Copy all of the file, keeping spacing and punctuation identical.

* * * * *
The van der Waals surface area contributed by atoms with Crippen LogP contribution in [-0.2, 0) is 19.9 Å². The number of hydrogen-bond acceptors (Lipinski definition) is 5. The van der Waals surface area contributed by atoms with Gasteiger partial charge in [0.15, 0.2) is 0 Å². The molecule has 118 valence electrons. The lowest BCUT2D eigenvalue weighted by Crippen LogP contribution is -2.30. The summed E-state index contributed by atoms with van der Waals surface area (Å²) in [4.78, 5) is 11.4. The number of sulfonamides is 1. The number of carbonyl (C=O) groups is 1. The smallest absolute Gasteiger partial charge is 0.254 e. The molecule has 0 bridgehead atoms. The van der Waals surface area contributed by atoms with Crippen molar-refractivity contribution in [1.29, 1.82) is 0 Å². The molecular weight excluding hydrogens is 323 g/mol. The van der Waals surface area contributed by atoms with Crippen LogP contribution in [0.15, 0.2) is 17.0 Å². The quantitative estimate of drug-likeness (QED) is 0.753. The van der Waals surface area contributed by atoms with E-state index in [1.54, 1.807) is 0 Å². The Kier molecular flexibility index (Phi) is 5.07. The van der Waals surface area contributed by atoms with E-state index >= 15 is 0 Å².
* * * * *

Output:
The van der Waals surface area contributed by atoms with Crippen LogP contribution in [-0.2, 0) is 19.9 Å². The number of hydrogen-bond acceptors (Lipinski definition) is 5. The van der Waals surface area contributed by atoms with Gasteiger partial charge in [0.15, 0.2) is 0 Å². The molecule has 118 valence electrons. The lowest BCUT2D eigenvalue weighted by Crippen LogP contribution is -2.30. The summed E-state index contributed by atoms with van der Waals surface area (Å²) in [4.78, 5) is 11.4. The number of sulfonamides is 1. The number of carbonyl (C=O) groups is 1. The smallest absolute Gasteiger partial charge is 0.254 e. The molecule has 0 bridgehead atoms. The van der Waals surface area contributed by atoms with Crippen molar-refractivity contribution in [1.29, 1.82) is 0 Å². The molecular weight excluding hydrogens is 323 g/mol. The van der Waals surface area contributed by atoms with Crippen LogP contribution in [0.15, 0.2) is 17.0 Å². The quantitative estimate of drug-likeness (QED) is 0.753. The van der Waals surface area contributed by atoms with E-state index in [1.54, 1.807) is 0 Å². The Kier molecular flexibility index (Phi) is 5.07. The van der Waals surface area contributed by atoms with E-state index >= 15 is 0 Å².